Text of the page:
Mid Atlantic to acquire HomeCall

May 12, 1994|By Patricia Meisol | Patricia Meisol,Sun Staff Writer

In an effort to tighten costs, the state's largest managed care company is buying a home health service.

Mid Atlantic Medical Services Inc. said yesterday that it has signed a letter of intent to acquire Frederick-based HomeCall Inc.

The deal, worth $11 million, depends on a final agreement and approval of HomeCall stockholders. HomeCall's stock could be converted to cash, or a combination of cash and Mid Atlantic stock with a value of $3.10 a share, or all Mid Atlantic stock. There are 3.1 million shares outstanding, and about 40 percent of the company is closely held by directors and management.

The Frederick company, a rising star in home health that emerged as a top provider in the market in the past two years, had revenues of about $16 million for the year ended March 31. It was started by a home economics teacher in 1974 and last year made 160,000 home visits.

With growth rates of 30 and 40 percent in the past two years, HomeCall directors decided they should consider strategic alliances and other ways of obtaining capital, said Artie R. Esworthy Jr., president of HomeCall and an associate professor in the business department of Frederick Community College.

As a publicly held company, he said, HomeCall also had a duty to maximize its shareholder equity. "Timing is important," he said, "and an entity like [Mid Atlantic] is a good company to fall under."

HomeCall is likely to keep its name and remain a separate entity, he said. It employs about 700 people and has contracts in the Washington area as well as West Virginia.

Mid Atlantic, based in Rockville, is one of HomeCall's biggest customers. Mid Atlantic decided to buy the home health agency to further reduce its costs as it opens a health maintenance organization for Medicare enrollees planned for the fall, said company spokesman Michael Savage.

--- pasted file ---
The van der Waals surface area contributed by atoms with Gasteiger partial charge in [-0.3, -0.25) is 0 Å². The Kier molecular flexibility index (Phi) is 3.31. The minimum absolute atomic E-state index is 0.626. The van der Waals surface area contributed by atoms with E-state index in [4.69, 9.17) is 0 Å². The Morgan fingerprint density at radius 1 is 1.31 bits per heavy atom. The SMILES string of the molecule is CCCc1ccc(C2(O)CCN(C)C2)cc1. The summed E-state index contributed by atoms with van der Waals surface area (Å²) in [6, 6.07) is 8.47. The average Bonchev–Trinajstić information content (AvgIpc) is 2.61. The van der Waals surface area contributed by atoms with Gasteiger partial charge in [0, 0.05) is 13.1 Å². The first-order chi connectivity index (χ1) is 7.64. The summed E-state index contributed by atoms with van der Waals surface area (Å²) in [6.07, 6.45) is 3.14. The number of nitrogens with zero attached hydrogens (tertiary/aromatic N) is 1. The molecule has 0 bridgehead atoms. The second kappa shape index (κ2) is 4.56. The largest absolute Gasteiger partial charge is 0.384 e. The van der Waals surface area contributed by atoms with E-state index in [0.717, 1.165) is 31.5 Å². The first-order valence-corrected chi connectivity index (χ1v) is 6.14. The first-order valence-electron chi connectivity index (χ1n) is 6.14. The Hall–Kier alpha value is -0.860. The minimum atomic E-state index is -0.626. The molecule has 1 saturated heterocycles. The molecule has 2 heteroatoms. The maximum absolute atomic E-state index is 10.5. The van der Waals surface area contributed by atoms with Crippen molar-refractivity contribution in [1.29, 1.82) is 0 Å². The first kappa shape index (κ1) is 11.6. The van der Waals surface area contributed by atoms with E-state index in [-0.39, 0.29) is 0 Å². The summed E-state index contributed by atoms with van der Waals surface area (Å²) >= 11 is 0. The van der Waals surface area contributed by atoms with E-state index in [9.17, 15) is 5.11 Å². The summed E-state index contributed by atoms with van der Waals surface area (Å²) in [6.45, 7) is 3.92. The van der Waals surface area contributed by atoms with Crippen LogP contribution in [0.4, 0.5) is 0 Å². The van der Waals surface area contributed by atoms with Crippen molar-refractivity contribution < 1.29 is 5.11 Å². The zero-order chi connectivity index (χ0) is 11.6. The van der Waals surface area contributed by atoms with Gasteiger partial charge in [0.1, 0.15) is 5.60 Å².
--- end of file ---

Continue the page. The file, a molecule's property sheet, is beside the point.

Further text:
"It represents an opportunity to broaden our managed care capabilities," he said, adding it would help contain costs in what already is a multimillion-dollar budget for home health care.

Until now, Mid Atlantic has relied exclusively on others to provide care for members of its various managed care plans, which include MD I.P.A. and Alliance.

The company said the HomeCall purchase is a one-time deal and does not represent a change in its strategy to serve essentially as an insurance agency and broker of services.

Mid Atlantic rounds up independent doctors and providers and offers their services to employers for a package price. It manages care for 1.1 million people, including more than 800,000 in Maryland.

Its ownership of HomeCall would essentially reduce the available market share for other home health providers to fight over.

"The pie has shrunk," said David McDaniel, executive director of Bay Area Health Care, a doctor-run agency smaller than HomeCall.

Mid Atlantic ended 1993 with a net income of $24.8 million on revenues of $646 million. Despite growth in revenues, HomeCall expects a dip in earnings for the year ended March 31, Mr. Esworthy said.

Mid Atlantic stock dropped $2 in Nasdaq trading yesterday to close at $46.50. HomeCall stock rose 60 percent to close at $2 a share.

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